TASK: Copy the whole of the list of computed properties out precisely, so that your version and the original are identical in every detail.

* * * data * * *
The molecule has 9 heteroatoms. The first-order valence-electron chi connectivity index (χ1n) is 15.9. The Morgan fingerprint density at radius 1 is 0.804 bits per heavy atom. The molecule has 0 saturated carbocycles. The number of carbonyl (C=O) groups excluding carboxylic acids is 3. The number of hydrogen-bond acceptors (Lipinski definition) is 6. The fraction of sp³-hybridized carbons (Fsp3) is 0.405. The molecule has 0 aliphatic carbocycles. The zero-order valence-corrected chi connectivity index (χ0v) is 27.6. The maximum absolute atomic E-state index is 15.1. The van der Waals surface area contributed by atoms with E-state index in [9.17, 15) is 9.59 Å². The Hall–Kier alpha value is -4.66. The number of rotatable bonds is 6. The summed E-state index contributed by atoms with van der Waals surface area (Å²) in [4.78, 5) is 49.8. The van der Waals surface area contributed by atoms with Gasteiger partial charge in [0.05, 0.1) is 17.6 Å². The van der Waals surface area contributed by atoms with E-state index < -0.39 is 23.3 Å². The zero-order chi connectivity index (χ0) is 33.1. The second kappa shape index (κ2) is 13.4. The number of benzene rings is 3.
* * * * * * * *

The molecule has 9 heteroatoms. The first-order valence-electron chi connectivity index (χ1n) is 15.9. The Morgan fingerprint density at radius 1 is 0.804 bits per heavy atom. The molecule has 0 saturated carbocycles. The number of carbonyl (C=O) groups excluding carboxylic acids is 3. The number of hydrogen-bond acceptors (Lipinski definition) is 6. The fraction of sp³-hybridized carbons (Fsp3) is 0.405. The molecule has 0 aliphatic carbocycles. The zero-order valence-corrected chi connectivity index (χ0v) is 27.6. The maximum absolute atomic E-state index is 15.1. The van der Waals surface area contributed by atoms with E-state index in [9.17, 15) is 9.59 Å². The Hall–Kier alpha value is -4.66. The number of rotatable bonds is 6. The summed E-state index contributed by atoms with van der Waals surface area (Å²) in [4.78, 5) is 49.8. The van der Waals surface area contributed by atoms with Gasteiger partial charge in [0.05, 0.1) is 17.6 Å². The van der Waals surface area contributed by atoms with E-state index < -0.39 is 23.3 Å². The zero-order chi connectivity index (χ0) is 33.1. The second kappa shape index (κ2) is 13.4. The number of benzene rings is 3.